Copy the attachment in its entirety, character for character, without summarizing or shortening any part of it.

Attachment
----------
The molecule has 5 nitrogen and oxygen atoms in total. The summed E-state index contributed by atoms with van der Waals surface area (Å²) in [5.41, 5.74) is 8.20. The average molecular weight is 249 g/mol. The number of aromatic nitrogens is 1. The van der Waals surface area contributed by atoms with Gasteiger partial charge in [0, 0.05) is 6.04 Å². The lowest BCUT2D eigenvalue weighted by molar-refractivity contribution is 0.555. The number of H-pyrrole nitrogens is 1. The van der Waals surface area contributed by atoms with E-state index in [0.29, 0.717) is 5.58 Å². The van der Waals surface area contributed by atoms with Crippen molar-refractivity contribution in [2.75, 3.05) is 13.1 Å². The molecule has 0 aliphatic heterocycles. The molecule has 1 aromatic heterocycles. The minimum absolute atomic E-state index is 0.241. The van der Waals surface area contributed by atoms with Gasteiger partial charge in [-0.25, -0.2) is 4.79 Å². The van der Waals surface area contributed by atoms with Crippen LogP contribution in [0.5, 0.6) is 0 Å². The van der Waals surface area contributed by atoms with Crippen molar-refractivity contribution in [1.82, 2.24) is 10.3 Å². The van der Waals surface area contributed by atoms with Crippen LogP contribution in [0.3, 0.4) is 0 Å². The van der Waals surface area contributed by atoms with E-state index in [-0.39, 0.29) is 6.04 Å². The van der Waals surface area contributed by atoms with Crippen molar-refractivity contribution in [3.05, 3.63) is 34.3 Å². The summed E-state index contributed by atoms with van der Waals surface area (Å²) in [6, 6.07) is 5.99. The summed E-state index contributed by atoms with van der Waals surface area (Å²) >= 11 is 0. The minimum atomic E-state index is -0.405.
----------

The molecule has 5 nitrogen and oxygen atoms in total. The summed E-state index contributed by atoms with van der Waals surface area (Å²) in [5.41, 5.74) is 8.20. The average molecular weight is 249 g/mol. The number of aromatic nitrogens is 1. The van der Waals surface area contributed by atoms with Gasteiger partial charge in [0, 0.05) is 6.04 Å². The lowest BCUT2D eigenvalue weighted by molar-refractivity contribution is 0.555. The number of H-pyrrole nitrogens is 1. The van der Waals surface area contributed by atoms with E-state index in [0.29, 0.717) is 5.58 Å². The van der Waals surface area contributed by atoms with Crippen molar-refractivity contribution in [2.75, 3.05) is 13.1 Å². The molecule has 0 aliphatic heterocycles. The molecule has 1 aromatic heterocycles. The minimum absolute atomic E-state index is 0.241. The van der Waals surface area contributed by atoms with Gasteiger partial charge in [-0.25, -0.2) is 4.79 Å². The van der Waals surface area contributed by atoms with Crippen LogP contribution in [0.5, 0.6) is 0 Å². The van der Waals surface area contributed by atoms with Crippen molar-refractivity contribution in [1.82, 2.24) is 10.3 Å². The van der Waals surface area contributed by atoms with Crippen LogP contribution in [0.3, 0.4) is 0 Å². The van der Waals surface area contributed by atoms with E-state index in [-0.39, 0.29) is 6.04 Å². The van der Waals surface area contributed by atoms with Crippen molar-refractivity contribution in [3.05, 3.63) is 34.3 Å². The summed E-state index contributed by atoms with van der Waals surface area (Å²) in [6, 6.07) is 5.99. The summed E-state index contributed by atoms with van der Waals surface area (Å²) >= 11 is 0. The minimum atomic E-state index is -0.405.